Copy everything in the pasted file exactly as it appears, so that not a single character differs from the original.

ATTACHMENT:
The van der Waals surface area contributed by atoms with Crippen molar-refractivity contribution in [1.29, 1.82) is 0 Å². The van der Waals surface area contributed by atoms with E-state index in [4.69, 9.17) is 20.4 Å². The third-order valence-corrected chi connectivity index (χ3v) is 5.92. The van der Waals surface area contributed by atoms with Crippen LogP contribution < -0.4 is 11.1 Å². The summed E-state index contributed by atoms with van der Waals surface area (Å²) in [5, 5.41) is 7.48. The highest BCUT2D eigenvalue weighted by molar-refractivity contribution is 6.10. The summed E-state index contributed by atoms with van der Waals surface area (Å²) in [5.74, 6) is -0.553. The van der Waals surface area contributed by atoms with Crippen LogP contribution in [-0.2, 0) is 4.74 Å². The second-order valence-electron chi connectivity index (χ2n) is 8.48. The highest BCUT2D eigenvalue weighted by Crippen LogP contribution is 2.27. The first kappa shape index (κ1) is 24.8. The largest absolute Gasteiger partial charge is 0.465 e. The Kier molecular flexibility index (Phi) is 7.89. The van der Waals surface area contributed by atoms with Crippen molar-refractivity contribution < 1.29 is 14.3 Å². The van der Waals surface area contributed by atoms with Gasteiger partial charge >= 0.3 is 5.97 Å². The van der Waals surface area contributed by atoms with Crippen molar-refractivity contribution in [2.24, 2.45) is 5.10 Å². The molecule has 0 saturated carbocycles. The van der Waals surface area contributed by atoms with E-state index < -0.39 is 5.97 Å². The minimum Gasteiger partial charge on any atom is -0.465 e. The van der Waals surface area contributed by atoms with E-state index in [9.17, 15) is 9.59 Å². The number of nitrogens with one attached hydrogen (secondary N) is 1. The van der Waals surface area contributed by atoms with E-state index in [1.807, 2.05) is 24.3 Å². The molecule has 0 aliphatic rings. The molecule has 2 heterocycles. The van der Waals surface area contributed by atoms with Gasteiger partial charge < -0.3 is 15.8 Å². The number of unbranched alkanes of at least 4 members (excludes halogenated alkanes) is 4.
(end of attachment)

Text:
The van der Waals surface area contributed by atoms with Crippen molar-refractivity contribution in [1.29, 1.82) is 0 Å². The van der Waals surface area contributed by atoms with E-state index in [4.69, 9.17) is 20.4 Å². The third-order valence-corrected chi connectivity index (χ3v) is 5.92. The van der Waals surface area contributed by atoms with Crippen LogP contribution < -0.4 is 11.1 Å². The summed E-state index contributed by atoms with van der Waals surface area (Å²) in [5, 5.41) is 7.48. The highest BCUT2D eigenvalue weighted by molar-refractivity contribution is 6.10. The summed E-state index contributed by atoms with van der Waals surface area (Å²) in [5.74, 6) is -0.553. The van der Waals surface area contributed by atoms with Crippen LogP contribution in [-0.2, 0) is 4.74 Å². The second-order valence-electron chi connectivity index (χ2n) is 8.48. The highest BCUT2D eigenvalue weighted by Crippen LogP contribution is 2.27. The first kappa shape index (κ1) is 24.8. The largest absolute Gasteiger partial charge is 0.465 e. The Kier molecular flexibility index (Phi) is 7.89. The van der Waals surface area contributed by atoms with Crippen molar-refractivity contribution < 1.29 is 14.3 Å². The van der Waals surface area contributed by atoms with Gasteiger partial charge >= 0.3 is 5.97 Å². The van der Waals surface area contributed by atoms with Crippen molar-refractivity contribution in [2.24, 2.45) is 5.10 Å². The molecule has 0 saturated carbocycles. The van der Waals surface area contributed by atoms with E-state index < -0.39 is 5.97 Å². The minimum Gasteiger partial charge on any atom is -0.465 e. The van der Waals surface area contributed by atoms with E-state index in [9.17, 15) is 9.59 Å². The number of nitrogens with one attached hydrogen (secondary N) is 1. The van der Waals surface area contributed by atoms with E-state index in [1.807, 2.05) is 24.3 Å². The molecule has 0 aliphatic rings. The molecule has 2 heterocycles. The van der Waals surface area contributed by atoms with Gasteiger partial charge < -0.3 is 15.8 Å². The number of unbranched alkanes of at least 4 members (excludes halogenated alkanes) is 4.